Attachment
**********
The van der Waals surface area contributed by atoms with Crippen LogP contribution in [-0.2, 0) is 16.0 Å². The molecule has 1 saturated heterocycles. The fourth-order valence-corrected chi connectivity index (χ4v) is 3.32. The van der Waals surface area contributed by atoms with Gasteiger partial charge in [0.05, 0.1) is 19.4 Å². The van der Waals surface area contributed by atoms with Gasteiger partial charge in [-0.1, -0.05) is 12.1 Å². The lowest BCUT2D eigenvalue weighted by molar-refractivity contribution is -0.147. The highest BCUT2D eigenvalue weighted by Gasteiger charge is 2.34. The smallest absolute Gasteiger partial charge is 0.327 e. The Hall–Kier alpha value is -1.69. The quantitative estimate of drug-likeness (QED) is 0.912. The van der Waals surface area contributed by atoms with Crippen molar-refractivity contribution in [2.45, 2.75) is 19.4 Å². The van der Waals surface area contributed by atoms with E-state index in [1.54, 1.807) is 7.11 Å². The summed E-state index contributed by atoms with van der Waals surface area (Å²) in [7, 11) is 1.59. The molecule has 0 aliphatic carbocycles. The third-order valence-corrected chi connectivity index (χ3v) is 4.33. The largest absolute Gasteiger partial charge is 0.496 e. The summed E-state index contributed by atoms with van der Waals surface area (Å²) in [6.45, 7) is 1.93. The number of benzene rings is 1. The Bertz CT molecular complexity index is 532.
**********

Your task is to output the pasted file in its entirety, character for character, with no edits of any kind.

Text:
The van der Waals surface area contributed by atoms with Crippen LogP contribution in [-0.2, 0) is 16.0 Å². The molecule has 1 saturated heterocycles. The fourth-order valence-corrected chi connectivity index (χ4v) is 3.32. The van der Waals surface area contributed by atoms with Gasteiger partial charge in [0.05, 0.1) is 19.4 Å². The van der Waals surface area contributed by atoms with Gasteiger partial charge in [-0.1, -0.05) is 12.1 Å². The lowest BCUT2D eigenvalue weighted by molar-refractivity contribution is -0.147. The highest BCUT2D eigenvalue weighted by Gasteiger charge is 2.34. The smallest absolute Gasteiger partial charge is 0.327 e. The Hall–Kier alpha value is -1.69. The quantitative estimate of drug-likeness (QED) is 0.912. The van der Waals surface area contributed by atoms with Crippen molar-refractivity contribution in [2.45, 2.75) is 19.4 Å². The van der Waals surface area contributed by atoms with E-state index in [1.54, 1.807) is 7.11 Å². The summed E-state index contributed by atoms with van der Waals surface area (Å²) in [7, 11) is 1.59. The molecule has 0 aliphatic carbocycles. The third-order valence-corrected chi connectivity index (χ3v) is 4.33. The largest absolute Gasteiger partial charge is 0.496 e. The summed E-state index contributed by atoms with van der Waals surface area (Å²) in [6.45, 7) is 1.93. The number of benzene rings is 1. The Bertz CT molecular complexity index is 532.